Once we know how each pixel is tipped, we can figure out how much light will reflect back towards the camera based on its angle. This allows us to render the lights correctly.
Before we actually use the lighting though, we need to know where the shadows are. For each light we render out a projection of each object that is in range of that light. Basically, we are drawing a blacked-out version of each object that is near the light. Based on its position and distance from the light, we distort the drawing. Just like how when you make shadow puppets, your hands look huge on the wall.
It is here that all of the lights are combined (This example only uses one light). As they are combined, the falloff for the edges of the lights are added based on the size of the light.
You might be wondering why these shadow pictures are so pixelated. That is because all of the shadow rendering is done at a much smaller resolution so that it is faster. We are going to blur the shadows later anyway, so it isn't a big deal.
Presto! The shadows and lighting are combined, and can now be used to render the final scene. You'll notice the nice blur is applied to the shadows when we do this.
Now we render the background only, with the lighting and shadows. You might be wondering why the area outside the light isn't black in this image. That is because of the ambient light. The ambient light is light that is applied evenly to everything, and prevents anything in the scene from falling into total blackness.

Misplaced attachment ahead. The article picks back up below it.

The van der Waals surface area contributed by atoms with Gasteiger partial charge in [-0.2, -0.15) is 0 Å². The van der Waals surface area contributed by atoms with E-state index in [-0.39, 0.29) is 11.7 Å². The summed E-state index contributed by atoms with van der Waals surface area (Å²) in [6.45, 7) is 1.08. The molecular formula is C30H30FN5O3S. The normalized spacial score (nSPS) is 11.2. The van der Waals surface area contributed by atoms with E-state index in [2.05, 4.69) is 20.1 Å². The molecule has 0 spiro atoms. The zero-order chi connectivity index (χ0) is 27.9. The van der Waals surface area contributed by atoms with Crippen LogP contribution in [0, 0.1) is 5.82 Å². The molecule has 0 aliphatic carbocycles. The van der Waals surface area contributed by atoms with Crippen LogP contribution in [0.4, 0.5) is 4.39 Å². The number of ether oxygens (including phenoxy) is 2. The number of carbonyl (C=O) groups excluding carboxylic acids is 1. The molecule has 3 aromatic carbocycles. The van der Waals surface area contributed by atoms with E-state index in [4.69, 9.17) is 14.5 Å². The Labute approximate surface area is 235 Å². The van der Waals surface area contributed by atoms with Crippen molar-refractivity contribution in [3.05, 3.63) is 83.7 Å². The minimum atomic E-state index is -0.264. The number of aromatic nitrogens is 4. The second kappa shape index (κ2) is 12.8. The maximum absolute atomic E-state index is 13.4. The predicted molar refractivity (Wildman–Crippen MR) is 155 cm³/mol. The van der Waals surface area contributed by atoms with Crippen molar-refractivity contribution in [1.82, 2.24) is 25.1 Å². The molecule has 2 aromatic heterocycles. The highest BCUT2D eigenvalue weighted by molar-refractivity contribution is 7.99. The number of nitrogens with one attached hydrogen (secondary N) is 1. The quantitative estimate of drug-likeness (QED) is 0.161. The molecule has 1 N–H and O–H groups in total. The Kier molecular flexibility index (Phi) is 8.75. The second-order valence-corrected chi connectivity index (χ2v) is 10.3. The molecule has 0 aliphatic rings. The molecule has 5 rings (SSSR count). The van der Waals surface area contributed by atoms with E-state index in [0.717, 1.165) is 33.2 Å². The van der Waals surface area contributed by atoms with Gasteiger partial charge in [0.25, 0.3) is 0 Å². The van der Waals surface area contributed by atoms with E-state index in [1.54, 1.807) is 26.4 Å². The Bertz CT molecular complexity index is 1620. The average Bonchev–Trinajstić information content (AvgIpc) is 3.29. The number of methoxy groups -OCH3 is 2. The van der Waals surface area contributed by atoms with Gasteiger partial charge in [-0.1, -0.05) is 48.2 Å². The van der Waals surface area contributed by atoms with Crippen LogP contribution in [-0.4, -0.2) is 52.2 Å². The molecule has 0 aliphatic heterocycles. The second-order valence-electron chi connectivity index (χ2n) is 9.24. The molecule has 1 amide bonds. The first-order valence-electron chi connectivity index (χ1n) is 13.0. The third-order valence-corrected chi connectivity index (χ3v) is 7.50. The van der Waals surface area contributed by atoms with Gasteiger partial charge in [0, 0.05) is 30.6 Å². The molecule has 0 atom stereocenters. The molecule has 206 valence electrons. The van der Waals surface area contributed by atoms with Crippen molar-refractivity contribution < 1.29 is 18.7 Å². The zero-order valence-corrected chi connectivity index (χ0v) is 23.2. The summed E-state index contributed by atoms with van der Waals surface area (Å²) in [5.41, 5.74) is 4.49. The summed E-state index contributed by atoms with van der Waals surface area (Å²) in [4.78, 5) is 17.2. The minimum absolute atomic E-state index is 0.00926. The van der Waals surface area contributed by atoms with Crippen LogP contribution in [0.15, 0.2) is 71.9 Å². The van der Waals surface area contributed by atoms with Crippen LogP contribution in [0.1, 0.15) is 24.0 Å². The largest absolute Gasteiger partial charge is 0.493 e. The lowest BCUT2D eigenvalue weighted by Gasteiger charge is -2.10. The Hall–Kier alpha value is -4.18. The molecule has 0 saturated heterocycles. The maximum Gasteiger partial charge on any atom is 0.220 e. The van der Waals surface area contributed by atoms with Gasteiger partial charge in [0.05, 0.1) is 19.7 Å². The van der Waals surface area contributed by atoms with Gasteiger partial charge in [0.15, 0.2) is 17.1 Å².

In the actual game, we don't render ALL of the background like this either. We actually skip rendering anything in the background that is going to be covered up by the next step, but this makes a nicer screen shot.
Lastly, the foreground elements are rendered using the lighting without the shadows to complete the scene.
Of course, we can change the colors of the lighting for something cooler:
Or something wilder:
It was important to us to take advantage of the effects possible on the Xbox 360, while at the same time keeping the painterly style of Derek's artwork. I think we ended up with a very cool aesthetic. But if you disagree, let us know! Not everything is locked in stone at this point. The normal maps, for instance, are just quick and dirty hacks right now to get something in the game. (Heck, I already rewrote the renderer since the last set of screen shots!) We've been reading the feedback from the previous batch of screenshots and changing things accordingly.
As we get farther along on the project, Derek and I are planning on spending a lot of time tweaking the lighting in the levels. We are hoping to better differentiate between levels in the same area and areas of each level. The goal is to create more moody, varied environments for the player to explore. But it also should have some real effects on game play as well. This is especially evident in the dark levels, So I thought I would end here with a little peek at one of them: